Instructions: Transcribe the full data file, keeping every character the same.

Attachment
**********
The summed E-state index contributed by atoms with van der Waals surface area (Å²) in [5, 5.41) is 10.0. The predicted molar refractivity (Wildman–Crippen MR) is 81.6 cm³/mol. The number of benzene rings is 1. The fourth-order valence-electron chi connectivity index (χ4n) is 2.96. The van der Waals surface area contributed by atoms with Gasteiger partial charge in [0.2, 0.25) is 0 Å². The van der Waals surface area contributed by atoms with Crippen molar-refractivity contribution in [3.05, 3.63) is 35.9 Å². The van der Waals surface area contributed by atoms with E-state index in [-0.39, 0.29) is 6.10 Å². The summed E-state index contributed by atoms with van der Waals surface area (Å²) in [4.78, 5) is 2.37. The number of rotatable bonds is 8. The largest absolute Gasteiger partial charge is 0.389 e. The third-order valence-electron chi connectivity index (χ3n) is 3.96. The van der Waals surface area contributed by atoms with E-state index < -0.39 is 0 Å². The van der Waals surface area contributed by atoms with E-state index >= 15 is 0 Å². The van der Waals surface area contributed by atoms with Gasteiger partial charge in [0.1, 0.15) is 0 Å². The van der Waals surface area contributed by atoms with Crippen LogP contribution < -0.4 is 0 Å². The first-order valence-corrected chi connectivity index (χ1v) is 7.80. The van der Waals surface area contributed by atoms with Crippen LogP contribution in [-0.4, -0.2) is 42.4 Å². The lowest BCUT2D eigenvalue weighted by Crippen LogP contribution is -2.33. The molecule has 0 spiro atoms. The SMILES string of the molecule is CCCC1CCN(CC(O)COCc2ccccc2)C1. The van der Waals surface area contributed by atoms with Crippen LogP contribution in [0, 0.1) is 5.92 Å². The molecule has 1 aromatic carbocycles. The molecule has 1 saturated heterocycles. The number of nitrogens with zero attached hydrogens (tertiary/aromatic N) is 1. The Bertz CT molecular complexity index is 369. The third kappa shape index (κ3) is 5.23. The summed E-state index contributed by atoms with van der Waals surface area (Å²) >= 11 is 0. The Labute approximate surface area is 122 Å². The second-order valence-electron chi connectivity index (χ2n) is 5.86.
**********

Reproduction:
The summed E-state index contributed by atoms with van der Waals surface area (Å²) in [5, 5.41) is 10.0. The predicted molar refractivity (Wildman–Crippen MR) is 81.6 cm³/mol. The number of benzene rings is 1. The fourth-order valence-electron chi connectivity index (χ4n) is 2.96. The van der Waals surface area contributed by atoms with Gasteiger partial charge in [0.2, 0.25) is 0 Å². The van der Waals surface area contributed by atoms with Crippen molar-refractivity contribution in [3.05, 3.63) is 35.9 Å². The van der Waals surface area contributed by atoms with E-state index in [-0.39, 0.29) is 6.10 Å². The summed E-state index contributed by atoms with van der Waals surface area (Å²) in [4.78, 5) is 2.37. The number of rotatable bonds is 8. The largest absolute Gasteiger partial charge is 0.389 e. The third-order valence-electron chi connectivity index (χ3n) is 3.96. The van der Waals surface area contributed by atoms with E-state index < -0.39 is 0 Å². The van der Waals surface area contributed by atoms with E-state index >= 15 is 0 Å². The van der Waals surface area contributed by atoms with Gasteiger partial charge in [0.1, 0.15) is 0 Å². The van der Waals surface area contributed by atoms with Crippen LogP contribution < -0.4 is 0 Å². The first-order valence-corrected chi connectivity index (χ1v) is 7.80. The van der Waals surface area contributed by atoms with Crippen LogP contribution in [-0.4, -0.2) is 42.4 Å². The lowest BCUT2D eigenvalue weighted by Crippen LogP contribution is -2.33. The molecule has 0 spiro atoms. The SMILES string of the molecule is CCCC1CCN(CC(O)COCc2ccccc2)C1. The van der Waals surface area contributed by atoms with Crippen LogP contribution in [0, 0.1) is 5.92 Å². The molecule has 1 aromatic carbocycles. The molecule has 1 saturated heterocycles. The number of nitrogens with zero attached hydrogens (tertiary/aromatic N) is 1. The Bertz CT molecular complexity index is 369. The third kappa shape index (κ3) is 5.23. The summed E-state index contributed by atoms with van der Waals surface area (Å²) >= 11 is 0. The Labute approximate surface area is 122 Å². The second-order valence-electron chi connectivity index (χ2n) is 5.86.